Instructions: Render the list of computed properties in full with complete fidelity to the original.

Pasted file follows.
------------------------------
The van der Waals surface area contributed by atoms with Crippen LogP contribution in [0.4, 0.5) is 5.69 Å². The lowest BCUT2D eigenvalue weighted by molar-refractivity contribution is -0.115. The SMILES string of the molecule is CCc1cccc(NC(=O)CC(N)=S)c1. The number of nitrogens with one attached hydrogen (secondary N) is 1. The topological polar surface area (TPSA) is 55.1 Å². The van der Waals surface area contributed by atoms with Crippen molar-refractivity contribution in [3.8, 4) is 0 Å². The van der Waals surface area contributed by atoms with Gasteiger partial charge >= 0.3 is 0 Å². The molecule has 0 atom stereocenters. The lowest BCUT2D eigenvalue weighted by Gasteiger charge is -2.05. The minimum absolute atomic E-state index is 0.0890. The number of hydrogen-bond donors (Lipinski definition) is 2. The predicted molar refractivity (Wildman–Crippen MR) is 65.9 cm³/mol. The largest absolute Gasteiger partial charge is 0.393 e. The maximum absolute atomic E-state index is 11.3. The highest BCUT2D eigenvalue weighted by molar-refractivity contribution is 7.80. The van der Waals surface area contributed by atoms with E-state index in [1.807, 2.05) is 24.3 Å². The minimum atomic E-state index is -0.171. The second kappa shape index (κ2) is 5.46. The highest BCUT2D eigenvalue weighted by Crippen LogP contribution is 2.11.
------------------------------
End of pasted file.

The van der Waals surface area contributed by atoms with Crippen LogP contribution in [0.4, 0.5) is 5.69 Å². The lowest BCUT2D eigenvalue weighted by molar-refractivity contribution is -0.115. The SMILES string of the molecule is CCc1cccc(NC(=O)CC(N)=S)c1. The number of nitrogens with one attached hydrogen (secondary N) is 1. The topological polar surface area (TPSA) is 55.1 Å². The van der Waals surface area contributed by atoms with Crippen molar-refractivity contribution in [3.8, 4) is 0 Å². The van der Waals surface area contributed by atoms with Gasteiger partial charge >= 0.3 is 0 Å². The molecule has 0 atom stereocenters. The lowest BCUT2D eigenvalue weighted by Gasteiger charge is -2.05. The minimum absolute atomic E-state index is 0.0890. The number of hydrogen-bond donors (Lipinski definition) is 2. The predicted molar refractivity (Wildman–Crippen MR) is 65.9 cm³/mol. The largest absolute Gasteiger partial charge is 0.393 e. The maximum absolute atomic E-state index is 11.3. The highest BCUT2D eigenvalue weighted by molar-refractivity contribution is 7.80. The van der Waals surface area contributed by atoms with E-state index in [1.807, 2.05) is 24.3 Å². The minimum atomic E-state index is -0.171. The second kappa shape index (κ2) is 5.46. The highest BCUT2D eigenvalue weighted by Crippen LogP contribution is 2.11.